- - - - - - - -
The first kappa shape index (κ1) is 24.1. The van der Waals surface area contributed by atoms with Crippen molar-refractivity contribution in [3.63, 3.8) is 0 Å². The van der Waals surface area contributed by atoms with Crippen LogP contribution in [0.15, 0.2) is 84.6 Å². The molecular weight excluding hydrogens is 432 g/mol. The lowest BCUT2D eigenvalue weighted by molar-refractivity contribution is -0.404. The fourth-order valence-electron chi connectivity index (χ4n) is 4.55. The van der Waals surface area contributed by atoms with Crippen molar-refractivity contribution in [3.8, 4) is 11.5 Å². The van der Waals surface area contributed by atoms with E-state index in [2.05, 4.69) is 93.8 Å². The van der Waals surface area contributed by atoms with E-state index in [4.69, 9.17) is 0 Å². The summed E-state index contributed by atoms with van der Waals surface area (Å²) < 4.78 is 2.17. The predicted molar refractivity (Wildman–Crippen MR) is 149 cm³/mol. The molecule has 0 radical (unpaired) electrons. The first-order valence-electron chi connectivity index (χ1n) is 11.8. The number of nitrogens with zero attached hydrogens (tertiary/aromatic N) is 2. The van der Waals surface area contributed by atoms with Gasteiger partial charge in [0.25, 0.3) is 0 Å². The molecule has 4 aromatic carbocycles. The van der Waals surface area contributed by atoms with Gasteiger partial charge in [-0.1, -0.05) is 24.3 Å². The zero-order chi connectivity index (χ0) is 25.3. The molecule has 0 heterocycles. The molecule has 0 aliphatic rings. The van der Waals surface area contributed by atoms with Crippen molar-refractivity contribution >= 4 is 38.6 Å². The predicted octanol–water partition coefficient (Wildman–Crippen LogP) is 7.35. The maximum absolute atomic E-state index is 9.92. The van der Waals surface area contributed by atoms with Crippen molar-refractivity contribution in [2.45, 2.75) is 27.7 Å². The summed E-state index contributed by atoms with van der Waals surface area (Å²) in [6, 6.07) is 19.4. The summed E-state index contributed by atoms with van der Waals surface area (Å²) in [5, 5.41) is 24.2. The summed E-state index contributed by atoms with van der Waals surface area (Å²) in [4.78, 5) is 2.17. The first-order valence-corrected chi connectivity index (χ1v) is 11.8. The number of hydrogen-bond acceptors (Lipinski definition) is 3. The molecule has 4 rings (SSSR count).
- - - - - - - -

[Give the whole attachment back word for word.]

The first kappa shape index (κ1) is 24.1. The van der Waals surface area contributed by atoms with Crippen molar-refractivity contribution in [3.63, 3.8) is 0 Å². The van der Waals surface area contributed by atoms with Crippen LogP contribution in [0.15, 0.2) is 84.6 Å². The molecular weight excluding hydrogens is 432 g/mol. The lowest BCUT2D eigenvalue weighted by molar-refractivity contribution is -0.404. The fourth-order valence-electron chi connectivity index (χ4n) is 4.55. The van der Waals surface area contributed by atoms with Crippen molar-refractivity contribution in [3.8, 4) is 11.5 Å². The van der Waals surface area contributed by atoms with E-state index in [2.05, 4.69) is 93.8 Å². The van der Waals surface area contributed by atoms with E-state index in [4.69, 9.17) is 0 Å². The summed E-state index contributed by atoms with van der Waals surface area (Å²) < 4.78 is 2.17. The predicted molar refractivity (Wildman–Crippen MR) is 149 cm³/mol. The molecule has 0 radical (unpaired) electrons. The first-order valence-electron chi connectivity index (χ1n) is 11.8. The number of nitrogens with zero attached hydrogens (tertiary/aromatic N) is 2. The van der Waals surface area contributed by atoms with Gasteiger partial charge in [0.25, 0.3) is 0 Å². The molecule has 4 aromatic carbocycles. The van der Waals surface area contributed by atoms with Gasteiger partial charge in [-0.1, -0.05) is 24.3 Å². The zero-order chi connectivity index (χ0) is 25.3. The molecule has 0 heterocycles. The molecule has 0 aliphatic rings. The van der Waals surface area contributed by atoms with Crippen molar-refractivity contribution >= 4 is 38.6 Å². The predicted octanol–water partition coefficient (Wildman–Crippen LogP) is 7.35. The maximum absolute atomic E-state index is 9.92. The van der Waals surface area contributed by atoms with Crippen molar-refractivity contribution in [2.45, 2.75) is 27.7 Å². The summed E-state index contributed by atoms with van der Waals surface area (Å²) in [6, 6.07) is 19.4. The summed E-state index contributed by atoms with van der Waals surface area (Å²) in [5, 5.41) is 24.2. The summed E-state index contributed by atoms with van der Waals surface area (Å²) in [4.78, 5) is 2.17. The first-order valence-corrected chi connectivity index (χ1v) is 11.8. The number of hydrogen-bond acceptors (Lipinski definition) is 3. The molecule has 4 rings (SSSR count).